-extension technology, provides a relatively low-cost means to extend harvesting with an opportunity to increase farm gate sales and farm viability. Challenge of farm profitability. The need for enhanced farm profitability is clear. For example, in 2007, 56% of Michigan
or inflorescence number, flower size, or flowering time. Hoophouse Profitability on Michigan Farms Hoophouses (also called high tunnels) have the potential to enhance farm profitability in temperate climates by providing a means to continue sales
Gregory S. Hendricks, Sanjay Shukla, Kent E. Cushman, Thomas A. Obreza, Fritz M. Roka, Kenneth M. Portier and Eugene J. McAvoy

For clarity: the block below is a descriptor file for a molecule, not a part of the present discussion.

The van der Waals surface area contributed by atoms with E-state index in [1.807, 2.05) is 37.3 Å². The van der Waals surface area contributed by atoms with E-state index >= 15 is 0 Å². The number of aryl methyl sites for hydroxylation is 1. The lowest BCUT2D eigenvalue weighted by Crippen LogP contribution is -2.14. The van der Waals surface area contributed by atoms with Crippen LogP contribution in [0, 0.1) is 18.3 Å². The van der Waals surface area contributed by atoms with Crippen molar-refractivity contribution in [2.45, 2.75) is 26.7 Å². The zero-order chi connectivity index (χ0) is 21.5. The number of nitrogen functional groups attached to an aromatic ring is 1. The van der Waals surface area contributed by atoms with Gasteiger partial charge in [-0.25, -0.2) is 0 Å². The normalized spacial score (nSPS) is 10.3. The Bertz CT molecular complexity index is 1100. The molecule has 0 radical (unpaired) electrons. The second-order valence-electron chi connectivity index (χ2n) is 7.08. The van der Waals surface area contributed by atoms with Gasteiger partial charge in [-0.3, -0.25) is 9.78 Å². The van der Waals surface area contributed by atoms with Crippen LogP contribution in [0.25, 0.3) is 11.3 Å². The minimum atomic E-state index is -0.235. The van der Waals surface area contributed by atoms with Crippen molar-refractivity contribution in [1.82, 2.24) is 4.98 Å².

need to be compared with the recommended practices with special emphasis on yield performance and farm profitability. This study evaluated three water and nutrient management systems for watermelon production in southern Florida with regard to
Lisa W. DeVetter, Huan Zhang, Shuresh Ghimire, Sean Watkinson and Carol A. Miles
crop yields and quality, and promote on-farm profitability ( Fernandez et al., 2001 ; Freeman and Gnayem, 2005 ; Garwood, 1998 ; Lament, 1993 ; Miles et al., 2012 ). These benefits extend to both conventional and organic production systems, as PE
Jennifer Reeve and Dan Drost
, plant growth and productivity would improve. If organic produce carries some price premium in the marketplace, then lower initial yields may not limit economic returns and farm profitability. Soil chemical and biological properties were assessed in the